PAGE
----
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dc.contributor.authorSmith, Heidi J.
dc.contributor.authorFoster, Rachel A.
dc.contributor.authorMcKnight, Diane M.
dc.contributor.authorLisle, John T.
dc.contributor.authorLittmann, Sten
dc.contributor.authorKuypers, Marcel M. M.
dc.contributor.authorForeman, Christine M.
dc.date.accessioned2017-06-16T18:10:18Z
dc.date.available2017-06-16T18:10:18Z
dc.date.issued2017-04
dc.identifier.citationSmith HJ, Foster RA, McKnight DM, Lisle JT, Littmann S, Kuypers MMM, et al. Microbial formation of labile organic carbon in Antarctic glacial environments. Nature Geoscience; 2017 April 3;10(5):356–9.en_US
dc.identifier.issn1752-0894
dc.identifier.urihttps://scholarworks.montana.edu/xmlui/handle/1/13063
dc.description.abstractRoughly six petagrams of organic carbon are stored within ice worldwide. This organic carbon is thought to be of old age and highly bioavailable. Along with storage of ancient and new atmospherically deposited organic carbon, microorganisms may contribute substantially to the glacial organic carbon pool. Models of glacial microbial carbon cycling vary from net respiration to net carbon fixation. Supraglacial streams have not been considered in models although they are amongst the largest ecosystems on most glaciers and are inhabited by diverse microbial communities. Here we investigate the biogeochemical sequence of organic carbon production and uptake in an Antarctic supraglacial stream in the McMurdo Dry Valleys using nanometre-scale secondary ion mass spectrometry, fluorescence spectroscopy, stable isotope analysis and incubation experiments. We find that heterotrophic production relies on highly labile organic carbon freshly derived from photosynthetic bacteria rather than legacy organic carbon. Exudates from primary production were utilized by heterotrophs within 24 h, and supported bacterial growth demands. The tight coupling of microbially released organic carbon and rapid uptake by heterotrophs suggests a dynamic local carbon cycle. Moreover, as temperatures increase there is the potential for positive feedback between glacial melt and microbial transformations of organic carbon.en_US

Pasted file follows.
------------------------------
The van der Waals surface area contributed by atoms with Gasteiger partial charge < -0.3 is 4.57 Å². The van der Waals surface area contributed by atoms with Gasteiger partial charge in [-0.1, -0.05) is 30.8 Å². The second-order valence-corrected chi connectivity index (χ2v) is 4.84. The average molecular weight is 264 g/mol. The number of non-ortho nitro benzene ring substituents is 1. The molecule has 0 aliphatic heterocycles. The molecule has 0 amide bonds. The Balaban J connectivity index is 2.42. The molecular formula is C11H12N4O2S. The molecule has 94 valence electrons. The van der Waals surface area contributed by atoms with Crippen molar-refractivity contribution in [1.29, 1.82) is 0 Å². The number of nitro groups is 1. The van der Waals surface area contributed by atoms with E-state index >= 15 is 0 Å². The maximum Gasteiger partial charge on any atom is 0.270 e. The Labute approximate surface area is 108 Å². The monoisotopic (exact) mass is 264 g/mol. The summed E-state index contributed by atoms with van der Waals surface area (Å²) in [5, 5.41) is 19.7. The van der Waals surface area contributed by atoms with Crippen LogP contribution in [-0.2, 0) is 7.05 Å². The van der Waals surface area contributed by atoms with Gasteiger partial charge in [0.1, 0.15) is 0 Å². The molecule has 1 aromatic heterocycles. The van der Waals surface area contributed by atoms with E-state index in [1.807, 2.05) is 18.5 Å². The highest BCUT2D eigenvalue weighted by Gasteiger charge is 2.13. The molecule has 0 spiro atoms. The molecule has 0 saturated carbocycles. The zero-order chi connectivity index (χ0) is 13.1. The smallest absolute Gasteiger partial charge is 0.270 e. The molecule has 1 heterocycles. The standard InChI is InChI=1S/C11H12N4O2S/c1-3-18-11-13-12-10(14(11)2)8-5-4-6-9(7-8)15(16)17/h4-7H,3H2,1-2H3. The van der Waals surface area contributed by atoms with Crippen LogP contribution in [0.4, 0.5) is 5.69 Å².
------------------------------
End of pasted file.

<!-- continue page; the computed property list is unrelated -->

dc.titleMicrobial formation of labile organic carbon in Antarctic glacial environmentsen_US
dc.typeArticleen_US
mus.citation.extentfirstpage356en_US
mus.citation.extentlastpage359en_US
mus.citation.issue5en_US
mus.citation.journaltitleNature Geoscienceen_US
mus.citation.volume10en_US
mus.identifier.categoryEngineering & Computer Scienceen_US
mus.identifier.doi10.1038/ngeo2925en_US
mus.relation.collegeCollege of Engineeringen_US
mus.relation.collegeCollege of Agriculture
mus.relation.departmentCenter for Biofilm Engineering.en_US
mus.relation.departmentChemical & Biological Engineering.en_US
mus.relation.departmentLand Resources & Environmental Sciences.en_US
mus.relation.universityMontana State University - Bozemanen_US
mus.relation.researchgroupCenter for Biofilm Engineering.en_US
mus.data.thumbpage4en_US


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